Join 180 select leaders from King, Glu, Rovio, Unity, Facebook, and more at GamesBeat Summit
. This is an invite-only event so apply now
Undergraduate students at the University of Washington Bothell’s Center for Serious Play created and released today a Wetlands restoration video game for Facebook entitled UWB Wetlands Restoration.
UWB Wetlands Restoration’s Jordan Weisman, interim director at the CSP and a veteran game developer, helped design and create the game with the focus of helping players to understand how important it is maintain and help restore the Wetlands ecosystem. Not only does the project educate students about an environmental issue, it also trains them how to make games. As such, it’s not a bad way to create the next generation of game developers.
Weisman had this to say about choosing the Wetlands as the basis for the game, “We were looking for a subject that captured some of the unique aspects of the UW Bothell campus, had a strong educational aspect to the play pattern, and a well understood game dynamic that the students could adapt to the subject matter.”
The game was created from concept to “ship” by undergraduate students from the university. It will be playable for free on Facebook, and allows players to build their Wetlands from the beginning of their existence to full fledged Wetlands churning with all kinds of plants, animals and even threats to the player’s beloved ecosystem.
But to create a game based on Wetlands restoration, Scott Berfield, CSP executive producer, Weisman and the team of undergraduates had to consult with Warren Gold, UWB ecology professor, and his team of ecology graduates to grasp just how to transfer the science of Wetlands into video game form.
Weisman couldn’t stress enough how important this collaboration was to the development of the game. He went on to say, “The ecology department was a huge help and deeply involved in helping the students and our consulting designer Mike Mulvhill reduce the complicated science into a set of actions that players could perform and yet understand the steps and links needed for the 50 year process of restoring a wetlands.”
Essentially starting with an empty piece of land, players are given different types of options such as terrain, plants, food and shelter to help their Wetlands to grow and to attract wildlife. Timeframe is especially important in UWB Wetlands Restoration as the two seasons, winter and summer, create different challenges that the player must be aware of and take action to continue to protect and grow the ecosystem.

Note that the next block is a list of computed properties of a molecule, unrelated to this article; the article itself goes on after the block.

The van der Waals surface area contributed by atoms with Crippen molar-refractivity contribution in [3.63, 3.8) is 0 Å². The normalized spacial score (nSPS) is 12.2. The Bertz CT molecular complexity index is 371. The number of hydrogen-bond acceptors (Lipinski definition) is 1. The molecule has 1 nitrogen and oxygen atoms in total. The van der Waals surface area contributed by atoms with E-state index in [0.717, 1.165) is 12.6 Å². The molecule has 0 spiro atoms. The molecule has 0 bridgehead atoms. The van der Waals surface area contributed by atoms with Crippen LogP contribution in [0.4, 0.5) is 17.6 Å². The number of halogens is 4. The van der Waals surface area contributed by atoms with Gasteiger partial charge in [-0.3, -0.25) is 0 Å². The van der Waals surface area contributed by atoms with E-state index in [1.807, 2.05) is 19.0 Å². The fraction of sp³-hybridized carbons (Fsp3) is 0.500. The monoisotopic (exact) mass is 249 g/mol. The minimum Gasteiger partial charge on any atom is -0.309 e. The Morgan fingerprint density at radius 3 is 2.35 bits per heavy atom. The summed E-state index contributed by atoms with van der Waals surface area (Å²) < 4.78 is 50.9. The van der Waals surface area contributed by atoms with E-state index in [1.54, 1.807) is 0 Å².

To continue to build up your very own section of Wetlands, players will be able to buy resources with two types of currency, donations and grant funds. Grant funds are given in the beginning of the game and are used throughout the game whereas donations are given to the player as they invite and help other players or spend actual money to purchase in-game currency. Also, every time players purchase in-game currency, 80 percent of proceeds will go to restoring the actual Wetlands ecosystem located at the university with the other 20 percent helping to maintain game maintenance.
Not only is this game benefiting Wetlands Restoration at the university, but is also an outlet to help students get a foot in the door in the game industry. Undergraduate students created this game from beginning to finish in possibly the only program in the country allowing undergraduates to create an entirely new video game from concept to the finished product. (Most universities in the US only have this type of program for graduate students.)
Weisman has worked in the game industry for over 30 years and has worked on plenty of games over that time period. When asked what was different about developing this game rather than his previous developed games, he said, “What was unique here is that the students at the CSP are undergrads and thus most of their involvement in CSP projects are extra-curricular which means that these students really want to be involved and make the time to do so, which means they bring a terrific amount of energy to the projects they are involved.”